• Enclosure retains heat for good composting process - High heat is very important in the composting process to break down organic material. Having compost in an enclosed space ensures heat will be retained for longer periods.
  • All compost material is contained. As you aerate the pile, all of the compost material will remain within the enclosure.
  • Pallet cube is almost a perfect cubic yard - This is a good size to reach a high heat in the compost pile.


Disadvantages


  • Heavy, difficult to move
  • Some wooden pallets are made from chemically treated wood.
  • Can be hard to turn because of the enclosed area - Sometimes it can be hard to turn the compost in a bin because it is difficult to reach over the top.

Image courtesy of www.recyclestuff.org


Cement Blocks or Bricks Bin

Advantages


  • Blocks or bricks absorb and retain heat to maintain a good temperature for composting.
  • Sturdy and can be a permanent place for making compost
  • Having an open front makes it easy to turn the pile for aeration.


Disadvantages


  • Blocks or bricks can be knocked over easily. If you decide to use this type of bin, be sure to cement the blocks and bricks into place.
  • The blocks or bricks can absorb too much heat and overheat the compost pile. Be sure to build this structure with vents in between the blocks or bricks for added circulation.
  • Difficult to move
  • Wildlife can easily forage in the pile because the compost is not contained.



Image Courtesy of The Garden Gates


Wire Bin or Bins

Advantages


  • Can be placed anywhere
  • Multiple bins allow for several stages of the compost process. (See Wood Bin or Bins for more about why this is an advantage.) You can make several of these and set them side by side for multiple bin composting.
  • Very portable and lightweight


Disadvantages


  • Can be difficult to turn because the pitchfork may get caught in the mesh openings.
  • Compost material can fall out if the mesh openings are too large.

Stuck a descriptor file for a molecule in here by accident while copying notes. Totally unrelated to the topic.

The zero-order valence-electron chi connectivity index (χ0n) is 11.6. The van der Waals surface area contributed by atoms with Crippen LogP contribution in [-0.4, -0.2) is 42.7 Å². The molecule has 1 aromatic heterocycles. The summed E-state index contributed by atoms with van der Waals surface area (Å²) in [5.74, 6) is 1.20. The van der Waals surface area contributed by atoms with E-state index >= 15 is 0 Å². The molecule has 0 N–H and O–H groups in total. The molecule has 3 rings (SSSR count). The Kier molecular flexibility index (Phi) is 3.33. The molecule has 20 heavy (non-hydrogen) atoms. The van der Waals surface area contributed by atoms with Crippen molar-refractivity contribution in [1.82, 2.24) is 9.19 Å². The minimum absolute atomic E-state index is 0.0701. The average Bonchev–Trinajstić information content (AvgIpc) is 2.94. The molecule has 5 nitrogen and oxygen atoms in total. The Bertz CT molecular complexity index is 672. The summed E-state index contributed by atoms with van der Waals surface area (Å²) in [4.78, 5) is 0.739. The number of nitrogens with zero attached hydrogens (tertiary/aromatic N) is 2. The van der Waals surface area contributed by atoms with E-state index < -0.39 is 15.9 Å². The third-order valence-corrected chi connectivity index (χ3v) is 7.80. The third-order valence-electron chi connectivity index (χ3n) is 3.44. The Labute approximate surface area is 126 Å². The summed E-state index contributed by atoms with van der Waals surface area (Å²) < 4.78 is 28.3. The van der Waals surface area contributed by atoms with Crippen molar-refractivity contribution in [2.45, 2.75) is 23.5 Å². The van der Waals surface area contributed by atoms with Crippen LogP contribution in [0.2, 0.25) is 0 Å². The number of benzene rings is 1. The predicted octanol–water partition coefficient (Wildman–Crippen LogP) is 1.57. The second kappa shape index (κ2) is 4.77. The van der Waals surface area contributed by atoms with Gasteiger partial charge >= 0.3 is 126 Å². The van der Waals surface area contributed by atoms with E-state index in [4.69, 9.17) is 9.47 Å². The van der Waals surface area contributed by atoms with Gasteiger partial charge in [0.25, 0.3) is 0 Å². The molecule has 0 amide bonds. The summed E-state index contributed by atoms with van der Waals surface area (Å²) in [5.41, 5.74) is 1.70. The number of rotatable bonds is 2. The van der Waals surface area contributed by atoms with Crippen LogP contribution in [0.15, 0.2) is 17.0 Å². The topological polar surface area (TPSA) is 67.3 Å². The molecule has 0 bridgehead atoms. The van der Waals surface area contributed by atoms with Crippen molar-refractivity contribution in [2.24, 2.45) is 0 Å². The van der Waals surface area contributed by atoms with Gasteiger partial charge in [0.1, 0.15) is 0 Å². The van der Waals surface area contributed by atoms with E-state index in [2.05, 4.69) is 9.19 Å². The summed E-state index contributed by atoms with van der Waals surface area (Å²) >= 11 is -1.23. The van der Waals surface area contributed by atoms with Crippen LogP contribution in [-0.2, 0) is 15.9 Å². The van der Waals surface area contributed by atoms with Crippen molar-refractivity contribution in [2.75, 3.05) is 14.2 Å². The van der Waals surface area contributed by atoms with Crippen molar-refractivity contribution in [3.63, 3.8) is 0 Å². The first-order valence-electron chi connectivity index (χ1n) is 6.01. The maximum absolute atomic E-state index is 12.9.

• Can be unsightly
  • Can be moved by the wind - Be sure to stake these down to the ground.


Image Courtesy of Costco.com

Tumbler Bin

Advantages


  • Easy to use
  • If used properly, tumbler bins can produce compost more quickly than other bins.


Disadvantages


  • Can be expensive
  • Limited to size of unit - Once the tumbler bin is full there is no other place to add kitchen and garden waste to continue composting.
  • Must monitor moisture because of closed design




Earth Machine or Other Plastic Enclosed Bin

Advantages


  • Dark in color to absorb and retain heat
  • Enclosed to keep out animal pests
  • Air vents to allow good circulation
  • Staked to the ground to prevent toppling
  • Can harvest finished compost from bottom sliding door - Some material decomposes more quickly than other material and falls to the bottom during turning. This material can be easily harvested before the other material has completed decomposition.
  • Some plastic composting bins are made from recycled materials
  • Easy to move


Disadvantages


  • Enclosed compost bin does not allow rain into compost pile for enough moisture - Before it begins to rain, be sure to take the lid off the compost bin or water periodically to achieve proper moisture level. A compost pile must always be moist to maintain a good composting process. (I will explain more about this in a future post.)
  • Once the bin is full, there is no place to add kitchen or garden waste for composting.